Battle for Wading River beach heads to court

09/09/2010 12:00 AM |

Several homeowners with property fronting Long Island Sound in Wading River have filed a federal lawsuit against Riverhead Town, claiming the town has refused to enforce trespassing laws on their property because it believes the land is publicly owned.

The lawsuit seeks at least $1 million in damages and names the town and the Town Board as defendants. It also individually names the five Town Board members and Police Chief David Hegermiller as defendants, meaning they will be personally liable if any damages are awarded.

The lawsuit was filed Amy and James Csorny, Michael and Alice Brown, Daniel and Babette Sackowitz, Carole and Kelly Eibs, Jessica Eibs-Stankaitis and John Stankaitis, all of whom own property that borders the Sound just east of the town’s Wading River beach.

“The town has neglected and refused, without just cause or excuse, to recognize or enforce plaintiffs’ property rights, and [the town] has, as a matter of deliberate policy, actively caused, encouraged, facilitated, sponsored, promoted, provoked, suffered, aided and abetted the ongoing and continual acts of trespass and encroachment upon plaintiffs’ parcels by numerous persons and motor vehicles,” the lawsuit states.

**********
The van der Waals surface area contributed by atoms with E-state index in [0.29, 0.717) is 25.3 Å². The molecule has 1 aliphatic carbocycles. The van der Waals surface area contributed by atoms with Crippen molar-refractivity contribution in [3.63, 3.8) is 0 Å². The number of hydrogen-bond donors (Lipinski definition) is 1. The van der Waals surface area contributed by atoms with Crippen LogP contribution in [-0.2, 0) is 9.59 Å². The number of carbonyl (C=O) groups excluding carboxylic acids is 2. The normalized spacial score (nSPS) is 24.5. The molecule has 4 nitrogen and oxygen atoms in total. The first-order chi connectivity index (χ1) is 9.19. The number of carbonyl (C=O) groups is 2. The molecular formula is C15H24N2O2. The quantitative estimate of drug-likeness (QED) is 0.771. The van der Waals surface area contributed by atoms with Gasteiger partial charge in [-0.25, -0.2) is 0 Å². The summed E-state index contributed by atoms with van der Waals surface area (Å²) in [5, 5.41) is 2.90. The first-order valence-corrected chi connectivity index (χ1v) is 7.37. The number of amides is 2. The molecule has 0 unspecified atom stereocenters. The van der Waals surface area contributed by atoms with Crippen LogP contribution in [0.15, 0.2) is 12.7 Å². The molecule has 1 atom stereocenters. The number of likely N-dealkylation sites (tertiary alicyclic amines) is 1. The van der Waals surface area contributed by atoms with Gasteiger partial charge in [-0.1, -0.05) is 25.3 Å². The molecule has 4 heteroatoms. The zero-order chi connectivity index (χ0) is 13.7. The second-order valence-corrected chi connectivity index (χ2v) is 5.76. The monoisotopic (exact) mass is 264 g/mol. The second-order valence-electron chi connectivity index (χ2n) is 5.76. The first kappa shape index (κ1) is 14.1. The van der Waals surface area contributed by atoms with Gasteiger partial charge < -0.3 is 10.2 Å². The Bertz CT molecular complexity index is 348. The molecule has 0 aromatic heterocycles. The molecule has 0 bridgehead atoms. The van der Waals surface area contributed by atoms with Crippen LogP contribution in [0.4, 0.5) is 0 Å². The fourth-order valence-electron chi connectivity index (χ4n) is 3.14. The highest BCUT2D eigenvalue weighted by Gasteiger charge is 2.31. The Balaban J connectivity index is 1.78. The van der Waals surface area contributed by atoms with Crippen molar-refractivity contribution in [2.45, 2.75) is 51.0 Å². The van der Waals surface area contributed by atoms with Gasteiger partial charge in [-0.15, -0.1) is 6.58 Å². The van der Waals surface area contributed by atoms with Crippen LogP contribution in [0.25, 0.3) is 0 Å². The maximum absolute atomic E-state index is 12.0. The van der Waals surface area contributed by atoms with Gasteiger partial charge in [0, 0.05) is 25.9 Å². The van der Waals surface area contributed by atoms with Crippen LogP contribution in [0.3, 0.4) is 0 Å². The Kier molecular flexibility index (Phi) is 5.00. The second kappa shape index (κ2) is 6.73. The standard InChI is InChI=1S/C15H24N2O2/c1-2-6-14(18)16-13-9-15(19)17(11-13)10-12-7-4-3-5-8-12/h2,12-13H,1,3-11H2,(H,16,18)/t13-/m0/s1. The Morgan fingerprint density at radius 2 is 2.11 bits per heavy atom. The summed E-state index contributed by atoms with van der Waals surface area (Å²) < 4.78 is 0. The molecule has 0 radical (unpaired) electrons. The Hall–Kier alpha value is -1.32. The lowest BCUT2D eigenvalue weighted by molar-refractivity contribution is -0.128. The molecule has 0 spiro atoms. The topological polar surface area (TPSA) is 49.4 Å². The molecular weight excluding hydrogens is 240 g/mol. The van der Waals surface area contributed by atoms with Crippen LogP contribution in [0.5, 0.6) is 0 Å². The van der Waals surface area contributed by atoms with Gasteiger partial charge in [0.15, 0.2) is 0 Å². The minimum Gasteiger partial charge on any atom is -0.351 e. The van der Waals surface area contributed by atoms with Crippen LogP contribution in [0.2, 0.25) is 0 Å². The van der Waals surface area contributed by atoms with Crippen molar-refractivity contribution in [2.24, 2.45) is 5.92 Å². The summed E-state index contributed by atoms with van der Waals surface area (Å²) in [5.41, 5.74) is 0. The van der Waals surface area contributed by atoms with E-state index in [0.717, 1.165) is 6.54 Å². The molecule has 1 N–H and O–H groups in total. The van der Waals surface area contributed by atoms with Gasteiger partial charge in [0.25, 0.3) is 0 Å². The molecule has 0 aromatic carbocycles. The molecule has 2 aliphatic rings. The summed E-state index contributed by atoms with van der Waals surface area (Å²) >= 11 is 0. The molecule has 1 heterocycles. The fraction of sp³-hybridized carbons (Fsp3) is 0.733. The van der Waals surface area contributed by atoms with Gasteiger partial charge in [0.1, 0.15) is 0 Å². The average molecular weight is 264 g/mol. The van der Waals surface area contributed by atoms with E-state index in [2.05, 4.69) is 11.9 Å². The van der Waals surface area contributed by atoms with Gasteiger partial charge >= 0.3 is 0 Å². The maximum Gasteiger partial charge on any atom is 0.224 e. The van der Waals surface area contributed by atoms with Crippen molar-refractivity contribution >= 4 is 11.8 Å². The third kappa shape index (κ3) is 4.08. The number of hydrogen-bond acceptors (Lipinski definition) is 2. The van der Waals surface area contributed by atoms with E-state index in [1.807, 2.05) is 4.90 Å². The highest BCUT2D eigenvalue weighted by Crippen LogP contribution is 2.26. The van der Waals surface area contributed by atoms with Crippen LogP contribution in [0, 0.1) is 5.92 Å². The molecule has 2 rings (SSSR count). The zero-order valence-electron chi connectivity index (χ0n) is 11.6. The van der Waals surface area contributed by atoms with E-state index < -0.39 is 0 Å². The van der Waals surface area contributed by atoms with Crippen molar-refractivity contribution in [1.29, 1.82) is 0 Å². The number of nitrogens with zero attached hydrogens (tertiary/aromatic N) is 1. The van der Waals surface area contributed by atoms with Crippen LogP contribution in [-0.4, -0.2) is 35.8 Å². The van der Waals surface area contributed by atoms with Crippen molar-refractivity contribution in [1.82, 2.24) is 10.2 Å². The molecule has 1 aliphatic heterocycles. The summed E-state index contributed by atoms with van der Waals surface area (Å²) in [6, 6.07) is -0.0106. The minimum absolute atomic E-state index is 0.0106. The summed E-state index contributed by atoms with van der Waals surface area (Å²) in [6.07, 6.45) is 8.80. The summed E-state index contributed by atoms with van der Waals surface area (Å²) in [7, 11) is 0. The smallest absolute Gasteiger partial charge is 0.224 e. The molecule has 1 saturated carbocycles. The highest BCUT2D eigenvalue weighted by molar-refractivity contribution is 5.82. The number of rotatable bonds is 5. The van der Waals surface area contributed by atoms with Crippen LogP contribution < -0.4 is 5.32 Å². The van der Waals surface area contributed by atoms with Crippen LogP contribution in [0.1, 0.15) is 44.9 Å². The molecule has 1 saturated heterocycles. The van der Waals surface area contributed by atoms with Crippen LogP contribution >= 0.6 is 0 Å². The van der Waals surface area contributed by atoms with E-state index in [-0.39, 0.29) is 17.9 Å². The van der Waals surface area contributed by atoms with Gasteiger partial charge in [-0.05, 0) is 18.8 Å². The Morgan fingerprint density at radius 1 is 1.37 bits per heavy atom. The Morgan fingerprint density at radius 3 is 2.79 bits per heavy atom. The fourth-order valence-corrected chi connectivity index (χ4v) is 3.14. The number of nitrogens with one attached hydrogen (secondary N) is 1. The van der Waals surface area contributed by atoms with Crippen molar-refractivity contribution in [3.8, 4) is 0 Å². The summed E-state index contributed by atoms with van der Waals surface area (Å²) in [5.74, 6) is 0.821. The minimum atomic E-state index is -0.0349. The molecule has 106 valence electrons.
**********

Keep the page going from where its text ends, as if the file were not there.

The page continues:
The suit is the latest in the battle between the town and the Wading River homeowners over beach rights. The town has claimed the homeowners are illegally putting obstacles on the beach that block the public’s access, while the homeowners say they have deeds showing that they own the land down to the mean high water mark, and that they have a survey showing where that mark lies.

Riverhead Supervisor Sean Walter said the town has found tax maps that indicate the land in front of the homes was a town beach up until 1978, and that this information will be used in a counterclaim as the town’s defense against the lawsuit.

“We have proof that this is town land,” Mr. Walter said. “Tax maps up until 1978 showed a Town of Riverhead beach right in front of their properties.”

The maps showed the amount of beachfront land belonging to the private property owners being far less than what they now claim, he said. In 1978, some of the landowners obtained a quitclaim deed to the rest of the property from a bank many years ago, Mr. Walter said. He feels that deed was improperly granted.

The lawsuit states that Mr. Walter has “on numerous occasions, publicly stated” the beach in front of the homeowners’ houses is a public beach and that the public has a right to “encroach upon and access” the beach. The suit also claims the town has allowed people to operate motor vehicles on the property owned by the plaintiffs.

The lawsuit seeks a permanent injunction against the town to prevent such actions in the future, and it seeks an amount in damages to be determined at trial “but believed to exceed $1 million.”

Mr. Walter said he’s confident in the town’s position.

“They have no case,” he said.

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